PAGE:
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(Reference retrieved automatically from Web of Science through information on FAPESP grant and its corresponding number as mentioned in the publication by the authors.)

Chemical composition, bioactive compounds extraction, and observed biological activities from jussara (Euterpe edulis): The exotic and endangered Brazilian superfruit

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Author(s):
Vannuchi, Nicholas [1] ; Jamar, Giovana [1] ; Pisani, Luciana [1] ; Braga, Anna Rafaela Cavalcante [1, 2] ; de Rosso, Veridiana Vera [1, 3]
Total Authors: 5
Affiliation:
[1] Univ Fed Sao Paulo UNIFESP, Dept Biosci, Rua Silva Jardim 136, Santos, SP - Brazil
[2] Univ Fed Sao Paulo UNIFESP, Dept Chem Engn, Rua Sao Nicolau 210, Diadema, SP - Brazil
[3] Univ Fed Sao Paulo UNIFESP, Nutr & Food Serv Res Ctr, Rua Silva Jardim 136, BR-11015020 Santos, SP - Brazil
Total Affiliations: 3
Document type: Review article
Source: COMPREHENSIVE REVIEWS IN FOOD SCIENCE AND FOOD SAFETY; v. 20, n. 4, p. 3192-3224, JUL 2021.
Web of Science Citations: 0
Abstract

In this article, we reviewed studies on the fruits of the jussara palm (Euterpe edulis Martius), an endangered Brazilian Atlantic Forest palm tree, also coined as ``Superfruit.{''} We summarized the chemical components of the pulp and observed biological activities in murine and humans, as well as the best practices involving the extraction of its target compounds, bioavailability, and stability of extracts. Jussara has shown a rich phenolic profile that justifies its antioxidant properties, in addition to a considerable lipidic and energetic value. As the main feature, the fruit possesses large amounts of anthocyanins that can be commercially explored as a food additive or cosmetic colorants. Recent studies emphasized jussara's antioxidant, anti-inflammatory, and cardioprotective capabilities via reshaping of the gut microbiota. Further knowledge is needed to establish bioavailability and optimal serving size, as many of its antioxidant compounds go under chemical bioconversion in the intestinal tract. While extraction of phenolic compounds, anthocyanins, and oils have interesting results, more studies are required in order to reduce the use of conventional organic solvents and improve their stability and shelf life when added to food products, an area in which nanotechnology seems promising. (AU)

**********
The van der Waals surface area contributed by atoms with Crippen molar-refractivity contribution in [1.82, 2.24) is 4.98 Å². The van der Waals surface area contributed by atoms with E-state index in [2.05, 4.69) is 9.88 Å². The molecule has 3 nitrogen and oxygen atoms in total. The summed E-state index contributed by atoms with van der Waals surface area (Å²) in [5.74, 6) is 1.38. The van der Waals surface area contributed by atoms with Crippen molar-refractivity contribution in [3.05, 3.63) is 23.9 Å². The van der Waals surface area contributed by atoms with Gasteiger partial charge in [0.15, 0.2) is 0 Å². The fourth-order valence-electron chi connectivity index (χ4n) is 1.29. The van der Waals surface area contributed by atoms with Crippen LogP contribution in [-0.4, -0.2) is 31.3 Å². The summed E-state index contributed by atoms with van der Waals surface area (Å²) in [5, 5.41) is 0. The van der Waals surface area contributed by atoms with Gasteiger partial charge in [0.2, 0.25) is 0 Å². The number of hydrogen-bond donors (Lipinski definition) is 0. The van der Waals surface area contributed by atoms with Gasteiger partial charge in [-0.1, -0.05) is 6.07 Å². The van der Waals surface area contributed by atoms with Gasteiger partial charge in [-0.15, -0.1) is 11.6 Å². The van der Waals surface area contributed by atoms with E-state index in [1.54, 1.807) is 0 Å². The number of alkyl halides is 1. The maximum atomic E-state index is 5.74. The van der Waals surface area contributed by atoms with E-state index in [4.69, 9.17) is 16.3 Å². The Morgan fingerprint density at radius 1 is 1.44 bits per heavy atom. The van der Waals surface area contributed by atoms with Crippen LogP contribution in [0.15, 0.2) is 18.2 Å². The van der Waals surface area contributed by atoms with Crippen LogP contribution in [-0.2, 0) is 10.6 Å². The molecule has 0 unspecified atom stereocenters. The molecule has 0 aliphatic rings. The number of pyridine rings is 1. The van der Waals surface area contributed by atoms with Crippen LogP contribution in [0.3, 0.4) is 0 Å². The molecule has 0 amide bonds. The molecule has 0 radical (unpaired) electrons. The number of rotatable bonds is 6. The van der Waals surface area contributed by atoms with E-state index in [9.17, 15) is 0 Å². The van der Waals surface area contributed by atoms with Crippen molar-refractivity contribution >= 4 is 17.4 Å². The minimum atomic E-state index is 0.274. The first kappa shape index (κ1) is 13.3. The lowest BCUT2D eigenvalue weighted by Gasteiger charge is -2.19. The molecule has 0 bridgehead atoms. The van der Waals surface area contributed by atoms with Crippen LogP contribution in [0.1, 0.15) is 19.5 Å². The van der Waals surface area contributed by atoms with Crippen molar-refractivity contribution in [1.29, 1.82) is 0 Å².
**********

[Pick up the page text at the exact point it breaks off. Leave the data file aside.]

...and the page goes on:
FAPESP's process: 18/04265-2 - Anthocyanin extraction from Juçara (Euterpe edulis Mart.) using deep eutectic solvents, nanotechnological application and for 3D food printing
Grantee:Nicholas Tadeu Vannuchi da Costa Almeida
Support type: Scholarships in Brazil - Doctorate